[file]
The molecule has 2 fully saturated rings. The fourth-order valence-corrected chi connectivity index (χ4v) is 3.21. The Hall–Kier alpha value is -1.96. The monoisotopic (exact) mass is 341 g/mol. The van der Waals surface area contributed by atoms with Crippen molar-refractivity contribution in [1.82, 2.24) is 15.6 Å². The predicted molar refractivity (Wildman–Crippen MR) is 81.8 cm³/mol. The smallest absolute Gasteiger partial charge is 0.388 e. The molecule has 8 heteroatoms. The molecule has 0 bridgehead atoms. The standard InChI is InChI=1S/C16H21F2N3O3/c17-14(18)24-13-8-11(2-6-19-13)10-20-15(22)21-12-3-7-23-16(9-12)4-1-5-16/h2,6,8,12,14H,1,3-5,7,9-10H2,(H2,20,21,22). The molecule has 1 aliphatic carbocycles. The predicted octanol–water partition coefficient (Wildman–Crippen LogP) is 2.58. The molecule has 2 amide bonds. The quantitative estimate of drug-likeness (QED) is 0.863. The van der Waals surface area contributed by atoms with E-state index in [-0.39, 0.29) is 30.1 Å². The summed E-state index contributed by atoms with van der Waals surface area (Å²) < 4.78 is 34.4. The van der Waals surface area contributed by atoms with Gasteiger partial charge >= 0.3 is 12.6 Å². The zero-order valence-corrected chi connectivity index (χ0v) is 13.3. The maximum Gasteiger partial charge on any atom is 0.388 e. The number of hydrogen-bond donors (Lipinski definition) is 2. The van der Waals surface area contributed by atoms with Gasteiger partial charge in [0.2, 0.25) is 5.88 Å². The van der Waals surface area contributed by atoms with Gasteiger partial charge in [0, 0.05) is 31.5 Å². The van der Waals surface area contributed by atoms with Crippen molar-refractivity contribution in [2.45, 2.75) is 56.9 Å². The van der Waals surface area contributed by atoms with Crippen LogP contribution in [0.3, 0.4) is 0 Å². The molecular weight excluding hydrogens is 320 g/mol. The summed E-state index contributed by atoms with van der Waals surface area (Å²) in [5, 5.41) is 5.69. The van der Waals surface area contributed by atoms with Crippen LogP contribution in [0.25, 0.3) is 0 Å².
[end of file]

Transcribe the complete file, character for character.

The molecule has 2 fully saturated rings. The fourth-order valence-corrected chi connectivity index (χ4v) is 3.21. The Hall–Kier alpha value is -1.96. The monoisotopic (exact) mass is 341 g/mol. The van der Waals surface area contributed by atoms with Crippen molar-refractivity contribution in [1.82, 2.24) is 15.6 Å². The predicted molar refractivity (Wildman–Crippen MR) is 81.8 cm³/mol. The smallest absolute Gasteiger partial charge is 0.388 e. The molecule has 8 heteroatoms. The molecule has 0 bridgehead atoms. The standard InChI is InChI=1S/C16H21F2N3O3/c17-14(18)24-13-8-11(2-6-19-13)10-20-15(22)21-12-3-7-23-16(9-12)4-1-5-16/h2,6,8,12,14H,1,3-5,7,9-10H2,(H2,20,21,22). The molecule has 1 aliphatic carbocycles. The predicted octanol–water partition coefficient (Wildman–Crippen LogP) is 2.58. The molecule has 2 amide bonds. The quantitative estimate of drug-likeness (QED) is 0.863. The van der Waals surface area contributed by atoms with E-state index in [-0.39, 0.29) is 30.1 Å². The summed E-state index contributed by atoms with van der Waals surface area (Å²) < 4.78 is 34.4. The van der Waals surface area contributed by atoms with Gasteiger partial charge >= 0.3 is 12.6 Å². The zero-order valence-corrected chi connectivity index (χ0v) is 13.3. The maximum Gasteiger partial charge on any atom is 0.388 e. The number of hydrogen-bond donors (Lipinski definition) is 2. The van der Waals surface area contributed by atoms with Gasteiger partial charge in [0.2, 0.25) is 5.88 Å². The van der Waals surface area contributed by atoms with Gasteiger partial charge in [0, 0.05) is 31.5 Å². The van der Waals surface area contributed by atoms with Crippen molar-refractivity contribution in [2.45, 2.75) is 56.9 Å². The van der Waals surface area contributed by atoms with Crippen LogP contribution in [0.3, 0.4) is 0 Å². The molecular weight excluding hydrogens is 320 g/mol. The summed E-state index contributed by atoms with van der Waals surface area (Å²) in [5, 5.41) is 5.69. The van der Waals surface area contributed by atoms with Crippen LogP contribution in [0.25, 0.3) is 0 Å².